Health Savings Account (HSA)

A Health Savings Account is a type of consumer-directed healthcare plan (CDHP), made up of two components: a high deductible health plan (HDHP), and a tax-advantaged personal savings account. The high deductible allows for lower monthly premium levels, and the money saved on premiums can be placed into an interest-earning savings account, counting as an income tax deduction.

How does it work?

An HSA acts as any other savings account would: the money you deposit into the account can be withdrawn at any time, and must be used to pay for medical expenses that are not covered by your high deductible health plan. These include out-of-pocket expenses, such as your deductible, copayments, coinsurance, dental and vision care, and prescriptions. In addition, you can use this tax-advantaged money to fund your spouse and dependents’ health costs– even if they are not covered by your high deductible health plan.

Who can use a Health Savings Account?

First of all, in order to open an HSA, you must be subscribed to a high deductible health plan. The threshold amount to qualify as high-deductible varies by year. In 2018, the minimum qualifying amount is $1,350 for individuals and $2,700 for plans covering two or more. Restrictions for opening an HSA account include ineligibility for Medicare and Medicaid patients, as well as those who are listed as someone’s dependent on a tax return.

Contributing to an HSA

An annual limit is placed on the maximum amount that can be contributed to an HSA. In 2018, the limit is $3,450 for an individual plan, and $6,900 for a plan that covers more than one person. Contributions to an HSA can be made in several ways. The most common is through a payroll deduction, where you can opt to have contributions automatically deducted from your paycheck and placed in your HSA. Additionally, you can deposit money into an HSA yourself, by transferring funds from a savings or checking account. Finally, your employer may also be able to make contributions through a cafeteria plan, which would be deducted from your gross income.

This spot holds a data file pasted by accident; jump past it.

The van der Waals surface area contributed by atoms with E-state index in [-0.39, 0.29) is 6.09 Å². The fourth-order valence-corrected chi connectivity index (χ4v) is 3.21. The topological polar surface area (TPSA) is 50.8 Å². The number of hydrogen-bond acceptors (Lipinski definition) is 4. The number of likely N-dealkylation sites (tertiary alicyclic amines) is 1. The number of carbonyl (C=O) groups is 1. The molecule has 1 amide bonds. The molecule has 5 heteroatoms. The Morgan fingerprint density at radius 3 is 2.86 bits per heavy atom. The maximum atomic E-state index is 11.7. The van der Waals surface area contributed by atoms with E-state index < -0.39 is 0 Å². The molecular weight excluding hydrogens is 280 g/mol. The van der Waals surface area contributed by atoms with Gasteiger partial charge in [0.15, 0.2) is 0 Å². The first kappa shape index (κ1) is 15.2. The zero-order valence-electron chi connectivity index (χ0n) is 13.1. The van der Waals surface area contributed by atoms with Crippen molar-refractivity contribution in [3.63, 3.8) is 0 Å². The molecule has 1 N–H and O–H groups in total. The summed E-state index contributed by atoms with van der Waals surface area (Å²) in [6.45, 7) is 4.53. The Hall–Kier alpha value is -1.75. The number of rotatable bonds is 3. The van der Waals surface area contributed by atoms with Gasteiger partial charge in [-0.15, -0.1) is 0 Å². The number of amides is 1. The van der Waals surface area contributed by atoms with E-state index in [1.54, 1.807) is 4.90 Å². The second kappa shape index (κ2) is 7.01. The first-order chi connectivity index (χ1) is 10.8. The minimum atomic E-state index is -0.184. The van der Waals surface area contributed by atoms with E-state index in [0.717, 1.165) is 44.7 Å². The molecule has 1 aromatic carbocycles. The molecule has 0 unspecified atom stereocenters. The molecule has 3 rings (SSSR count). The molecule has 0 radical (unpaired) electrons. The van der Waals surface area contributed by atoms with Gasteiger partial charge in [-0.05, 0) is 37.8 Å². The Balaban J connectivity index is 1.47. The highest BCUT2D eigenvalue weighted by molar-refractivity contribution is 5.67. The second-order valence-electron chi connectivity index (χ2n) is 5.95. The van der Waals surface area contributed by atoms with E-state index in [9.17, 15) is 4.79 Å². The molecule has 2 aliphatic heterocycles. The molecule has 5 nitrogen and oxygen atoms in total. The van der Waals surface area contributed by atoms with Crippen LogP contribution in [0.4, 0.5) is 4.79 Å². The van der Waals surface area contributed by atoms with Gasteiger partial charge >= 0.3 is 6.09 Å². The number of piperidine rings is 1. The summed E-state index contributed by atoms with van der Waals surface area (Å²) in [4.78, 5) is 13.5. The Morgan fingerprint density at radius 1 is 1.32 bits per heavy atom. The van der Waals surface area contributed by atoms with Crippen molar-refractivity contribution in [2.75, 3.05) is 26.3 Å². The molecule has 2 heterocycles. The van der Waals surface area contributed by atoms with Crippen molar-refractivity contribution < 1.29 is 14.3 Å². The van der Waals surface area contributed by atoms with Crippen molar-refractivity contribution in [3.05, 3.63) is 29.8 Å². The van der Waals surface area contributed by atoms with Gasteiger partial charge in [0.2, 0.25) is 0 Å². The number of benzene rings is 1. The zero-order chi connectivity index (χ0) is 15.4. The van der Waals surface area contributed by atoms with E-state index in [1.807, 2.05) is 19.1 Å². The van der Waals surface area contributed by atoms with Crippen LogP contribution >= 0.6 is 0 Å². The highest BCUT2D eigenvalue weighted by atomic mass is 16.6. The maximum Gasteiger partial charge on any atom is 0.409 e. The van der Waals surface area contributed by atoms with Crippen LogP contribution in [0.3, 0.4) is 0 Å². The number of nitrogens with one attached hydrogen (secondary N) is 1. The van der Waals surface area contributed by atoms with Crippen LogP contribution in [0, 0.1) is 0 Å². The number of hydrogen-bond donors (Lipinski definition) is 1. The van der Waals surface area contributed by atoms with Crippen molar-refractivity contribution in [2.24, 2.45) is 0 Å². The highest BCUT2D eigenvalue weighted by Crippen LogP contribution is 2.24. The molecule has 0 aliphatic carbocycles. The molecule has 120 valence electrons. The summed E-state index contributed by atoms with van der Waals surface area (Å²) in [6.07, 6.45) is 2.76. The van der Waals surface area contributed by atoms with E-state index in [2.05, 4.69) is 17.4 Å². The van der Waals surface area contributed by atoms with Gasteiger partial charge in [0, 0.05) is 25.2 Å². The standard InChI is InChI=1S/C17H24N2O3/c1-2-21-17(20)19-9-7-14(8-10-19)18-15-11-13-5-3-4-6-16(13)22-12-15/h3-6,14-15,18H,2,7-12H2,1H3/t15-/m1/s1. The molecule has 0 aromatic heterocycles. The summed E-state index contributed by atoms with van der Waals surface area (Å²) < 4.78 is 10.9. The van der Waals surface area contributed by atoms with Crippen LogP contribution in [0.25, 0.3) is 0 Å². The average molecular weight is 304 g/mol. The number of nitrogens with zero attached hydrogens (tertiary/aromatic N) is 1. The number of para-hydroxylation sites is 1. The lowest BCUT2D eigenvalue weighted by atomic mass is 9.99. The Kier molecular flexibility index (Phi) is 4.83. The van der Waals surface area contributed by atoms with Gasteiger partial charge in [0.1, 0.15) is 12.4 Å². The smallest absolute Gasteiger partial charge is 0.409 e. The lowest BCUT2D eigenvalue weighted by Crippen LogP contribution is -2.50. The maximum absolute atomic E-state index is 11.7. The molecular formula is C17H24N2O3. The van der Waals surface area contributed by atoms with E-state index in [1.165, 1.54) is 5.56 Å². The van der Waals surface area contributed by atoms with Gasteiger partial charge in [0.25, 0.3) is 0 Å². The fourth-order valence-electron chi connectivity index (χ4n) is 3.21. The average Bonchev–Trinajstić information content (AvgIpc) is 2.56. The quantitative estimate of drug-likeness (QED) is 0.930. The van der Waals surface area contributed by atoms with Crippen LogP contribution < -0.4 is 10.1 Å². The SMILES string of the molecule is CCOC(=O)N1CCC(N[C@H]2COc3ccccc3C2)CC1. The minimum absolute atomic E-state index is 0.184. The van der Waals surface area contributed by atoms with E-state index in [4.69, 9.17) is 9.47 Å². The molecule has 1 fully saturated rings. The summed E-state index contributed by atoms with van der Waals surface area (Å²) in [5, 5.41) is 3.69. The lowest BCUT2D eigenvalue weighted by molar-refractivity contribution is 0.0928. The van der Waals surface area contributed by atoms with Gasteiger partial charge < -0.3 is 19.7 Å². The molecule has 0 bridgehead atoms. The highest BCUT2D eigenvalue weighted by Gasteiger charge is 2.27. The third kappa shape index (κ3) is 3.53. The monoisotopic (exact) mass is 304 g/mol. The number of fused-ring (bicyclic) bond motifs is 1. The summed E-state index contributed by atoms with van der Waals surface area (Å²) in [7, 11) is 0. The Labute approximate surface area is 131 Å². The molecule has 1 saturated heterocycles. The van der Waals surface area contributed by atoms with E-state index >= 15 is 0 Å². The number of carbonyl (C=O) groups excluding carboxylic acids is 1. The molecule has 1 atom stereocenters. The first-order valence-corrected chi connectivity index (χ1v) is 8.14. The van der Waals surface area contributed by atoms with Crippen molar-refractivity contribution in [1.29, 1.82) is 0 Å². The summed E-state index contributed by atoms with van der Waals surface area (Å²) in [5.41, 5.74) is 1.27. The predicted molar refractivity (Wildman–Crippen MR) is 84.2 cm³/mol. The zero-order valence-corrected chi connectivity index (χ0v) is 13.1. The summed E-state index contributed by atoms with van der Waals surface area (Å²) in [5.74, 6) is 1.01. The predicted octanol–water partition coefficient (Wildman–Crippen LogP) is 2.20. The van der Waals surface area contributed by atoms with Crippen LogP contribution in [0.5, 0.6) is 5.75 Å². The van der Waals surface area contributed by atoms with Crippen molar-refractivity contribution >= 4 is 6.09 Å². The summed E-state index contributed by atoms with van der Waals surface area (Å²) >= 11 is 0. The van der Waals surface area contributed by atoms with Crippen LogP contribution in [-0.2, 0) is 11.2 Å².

Another advantage of an HSA is its portability: it exists independent of one’s employer or work status. If you leave the workforce or switch employers, you can still keep your HSA. Also, if you leave your high-deductible health plan, you can keep your HSA and spend and save the money already in it– although new funds cannot be put into the account.


The HSA is the newest form of CDHP, and was intentionally designed to improve upon limitations of earlier personal health savings accounts, like the FSA and HRA. An amendment to the Internal Revenue Code in 2003 allowed for the income tax deduction of HSA contributions. Other innovations of the HSA model include: removal of the “use it or lose it” policy (thereby allowing HSA funds to be rolled over from year to year), the ability to earn interest, account portability, funding by employers and employees, and employee ownership of the account. A final provision is that you are allowed to withdraw your unused HSA funds at age 65.